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Paul De Angelis: Whole Plate Dry Plate

October 20, 2013

My interest in dry plate photography began when a dear friend bought me a whole plate negative as an incredibly thoughtful gift. In addition to being a pleasant image that I printed to hang on my wall, the negative itself is a thing of beauty.

As I researched the process of making glass negatives, I found that almost all of the images from which I had been drawing my inspiration were made in the early days of emulsion making and that the vast majority were made with dry plates. During my investigations, I found a website of a craftsman dedicated to making cameras for wetplate photographers. Intrigued by the hand-made aesthetic of collodion photography, I jumped in with both feet and soon was making negatives that were quite a step above what is possible with modern film.

I was greatly inspired by the example of John Coffer, who lives in a log cabin he built by hand and lives without electricity and running water. His approach to collodion photography is honest and highly idealistic, both qualities I truly admire. I also was able to assist one of John’s foremost students, Bob Szabo, on a very long shoot and I was able to learn much from him. Bob had an ambrotype appear on the cover of National Geographic magazine and is now one of the foremost wetplate artists in the world.

Despite my success at being able to handcraft my emulsions with collodion, I was constantly frustrated by the cumbersome nature of the process itself. Indeed, it was always a drag to shoot through excessively long exposures and having to be anchored to a darkroom — or to drag one along with me. I tried to make do with the process but was constantly meeting disappointment. I even took a camera and assorted equipment to India with me but was unable to get any good quality collodion. My interest in shooting collodion waned and I stopped following the forums or public media pages as the use of artificial lighting, period-incorrect chemicals, and occasional photoshopping, are rampant and none of it appeals to me.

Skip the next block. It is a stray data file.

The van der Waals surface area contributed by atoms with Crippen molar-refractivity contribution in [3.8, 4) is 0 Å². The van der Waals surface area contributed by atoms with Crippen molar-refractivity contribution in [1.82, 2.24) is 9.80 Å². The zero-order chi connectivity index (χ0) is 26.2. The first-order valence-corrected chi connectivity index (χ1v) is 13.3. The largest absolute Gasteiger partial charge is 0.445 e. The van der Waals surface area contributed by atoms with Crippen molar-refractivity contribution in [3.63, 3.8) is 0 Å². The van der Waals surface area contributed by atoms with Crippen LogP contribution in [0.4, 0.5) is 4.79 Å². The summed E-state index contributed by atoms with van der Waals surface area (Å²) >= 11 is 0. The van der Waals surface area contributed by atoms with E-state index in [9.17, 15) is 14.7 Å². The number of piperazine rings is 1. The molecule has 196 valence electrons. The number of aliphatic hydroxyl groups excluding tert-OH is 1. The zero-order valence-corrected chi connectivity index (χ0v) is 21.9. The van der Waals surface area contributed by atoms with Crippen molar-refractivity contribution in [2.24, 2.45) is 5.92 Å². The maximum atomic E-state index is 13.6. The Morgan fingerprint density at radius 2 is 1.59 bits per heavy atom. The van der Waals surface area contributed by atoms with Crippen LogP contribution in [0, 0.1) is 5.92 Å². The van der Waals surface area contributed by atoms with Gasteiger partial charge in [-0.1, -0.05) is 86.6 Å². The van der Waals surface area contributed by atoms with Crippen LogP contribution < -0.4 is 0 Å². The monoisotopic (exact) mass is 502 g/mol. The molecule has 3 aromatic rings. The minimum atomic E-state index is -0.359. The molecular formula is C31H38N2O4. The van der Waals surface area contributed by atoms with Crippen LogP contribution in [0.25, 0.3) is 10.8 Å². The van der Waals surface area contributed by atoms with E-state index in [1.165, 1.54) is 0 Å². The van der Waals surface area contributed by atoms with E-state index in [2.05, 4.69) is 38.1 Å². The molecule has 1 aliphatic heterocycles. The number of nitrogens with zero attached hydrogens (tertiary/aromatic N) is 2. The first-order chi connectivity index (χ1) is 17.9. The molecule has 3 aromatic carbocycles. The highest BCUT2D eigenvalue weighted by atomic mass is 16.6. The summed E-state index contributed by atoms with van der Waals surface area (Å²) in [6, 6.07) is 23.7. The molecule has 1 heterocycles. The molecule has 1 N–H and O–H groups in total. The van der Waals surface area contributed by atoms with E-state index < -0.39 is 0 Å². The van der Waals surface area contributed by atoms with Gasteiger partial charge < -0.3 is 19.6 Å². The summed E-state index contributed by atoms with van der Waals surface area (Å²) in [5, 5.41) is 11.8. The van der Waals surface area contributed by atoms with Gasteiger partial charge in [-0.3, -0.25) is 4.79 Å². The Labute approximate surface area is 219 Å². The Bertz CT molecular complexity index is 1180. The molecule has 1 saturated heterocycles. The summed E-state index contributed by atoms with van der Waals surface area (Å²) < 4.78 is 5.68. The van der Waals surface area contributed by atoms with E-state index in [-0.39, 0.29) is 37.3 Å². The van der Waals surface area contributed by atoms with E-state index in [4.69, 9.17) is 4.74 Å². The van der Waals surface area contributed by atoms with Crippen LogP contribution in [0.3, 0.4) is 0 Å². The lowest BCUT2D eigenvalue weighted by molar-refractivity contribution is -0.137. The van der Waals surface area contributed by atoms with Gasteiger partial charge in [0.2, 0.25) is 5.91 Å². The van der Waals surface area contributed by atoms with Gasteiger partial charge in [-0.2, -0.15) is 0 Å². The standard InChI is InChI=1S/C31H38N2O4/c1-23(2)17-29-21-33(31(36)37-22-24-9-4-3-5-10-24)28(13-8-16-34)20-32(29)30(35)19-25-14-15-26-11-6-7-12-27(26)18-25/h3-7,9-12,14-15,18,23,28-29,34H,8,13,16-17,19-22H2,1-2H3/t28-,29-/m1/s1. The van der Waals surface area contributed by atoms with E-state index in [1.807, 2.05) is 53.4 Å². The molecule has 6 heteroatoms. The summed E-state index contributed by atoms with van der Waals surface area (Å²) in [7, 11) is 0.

A few years later I discovered “The Light Farm” and was enthused to see a renewed interest in making gelatin-based plates. Although it took me some years to get into a position where I could begin experimenting with emulsion-making, I have finally gotten there. The turning point came when my wife and I bought our house earlier this year. Being able to set up a dedicated darkroom where one has the freedom to spill silver nitrate, splash developer, and slosh fixer around is a big improvement over renting an apartment!

Beginning with Kevin Klein’s formula posted on this website, I had some OK results but nothing to write home about. It is a simple formula that was easy to mix up, but Denise Ross suggested that I try the recipe included in her web tutorial workshops. Having plenty of chems from my collodion experiments, I made up the Ammonium Bromide version and have just began to experiment with it. As results follow, I hope to contribute more to this site that is helping me create the kind of images I have been longing for.

Paul De Angelis, Stone Mountain, GA

Contact prints. Whole Plate format (6.5 x 8.5 inches) dry plate. Commercial FB paper. Split copper/selenium toned.

Contact print.  Early 20th century Whole Plate format dry plate.  Commercial FB paper.  Sepia toned.

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